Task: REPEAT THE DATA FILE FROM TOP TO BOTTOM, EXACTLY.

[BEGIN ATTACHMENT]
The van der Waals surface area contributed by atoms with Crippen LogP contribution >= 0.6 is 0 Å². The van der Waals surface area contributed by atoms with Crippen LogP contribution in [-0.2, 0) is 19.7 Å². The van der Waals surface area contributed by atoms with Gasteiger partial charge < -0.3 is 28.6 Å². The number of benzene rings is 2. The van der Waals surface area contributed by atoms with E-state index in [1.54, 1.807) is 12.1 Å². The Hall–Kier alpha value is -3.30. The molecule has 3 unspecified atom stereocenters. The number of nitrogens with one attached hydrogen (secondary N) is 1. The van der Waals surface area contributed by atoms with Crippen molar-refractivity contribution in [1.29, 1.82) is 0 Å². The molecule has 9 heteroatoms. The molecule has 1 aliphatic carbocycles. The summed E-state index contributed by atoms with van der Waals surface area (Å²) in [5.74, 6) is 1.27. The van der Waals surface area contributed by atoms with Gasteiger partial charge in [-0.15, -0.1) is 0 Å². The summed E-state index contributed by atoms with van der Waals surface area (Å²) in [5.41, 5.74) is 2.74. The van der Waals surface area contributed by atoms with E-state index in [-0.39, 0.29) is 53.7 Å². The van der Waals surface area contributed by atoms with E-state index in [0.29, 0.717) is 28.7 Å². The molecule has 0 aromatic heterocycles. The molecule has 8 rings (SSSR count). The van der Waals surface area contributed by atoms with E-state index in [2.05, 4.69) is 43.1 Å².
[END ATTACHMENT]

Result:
The van der Waals surface area contributed by atoms with Crippen LogP contribution >= 0.6 is 0 Å². The van der Waals surface area contributed by atoms with Crippen LogP contribution in [-0.2, 0) is 19.7 Å². The van der Waals surface area contributed by atoms with Gasteiger partial charge < -0.3 is 28.6 Å². The number of benzene rings is 2. The van der Waals surface area contributed by atoms with E-state index in [1.54, 1.807) is 12.1 Å². The Hall–Kier alpha value is -3.30. The molecule has 3 unspecified atom stereocenters. The number of nitrogens with one attached hydrogen (secondary N) is 1. The van der Waals surface area contributed by atoms with Crippen molar-refractivity contribution in [1.29, 1.82) is 0 Å². The molecule has 9 heteroatoms. The molecule has 1 aliphatic carbocycles. The summed E-state index contributed by atoms with van der Waals surface area (Å²) in [5.74, 6) is 1.27. The van der Waals surface area contributed by atoms with Gasteiger partial charge in [-0.15, -0.1) is 0 Å². The summed E-state index contributed by atoms with van der Waals surface area (Å²) in [5.41, 5.74) is 2.74. The van der Waals surface area contributed by atoms with E-state index in [-0.39, 0.29) is 53.7 Å². The van der Waals surface area contributed by atoms with E-state index in [0.29, 0.717) is 28.7 Å². The molecule has 0 aromatic heterocycles. The molecule has 8 rings (SSSR count). The van der Waals surface area contributed by atoms with E-state index in [2.05, 4.69) is 43.1 Å².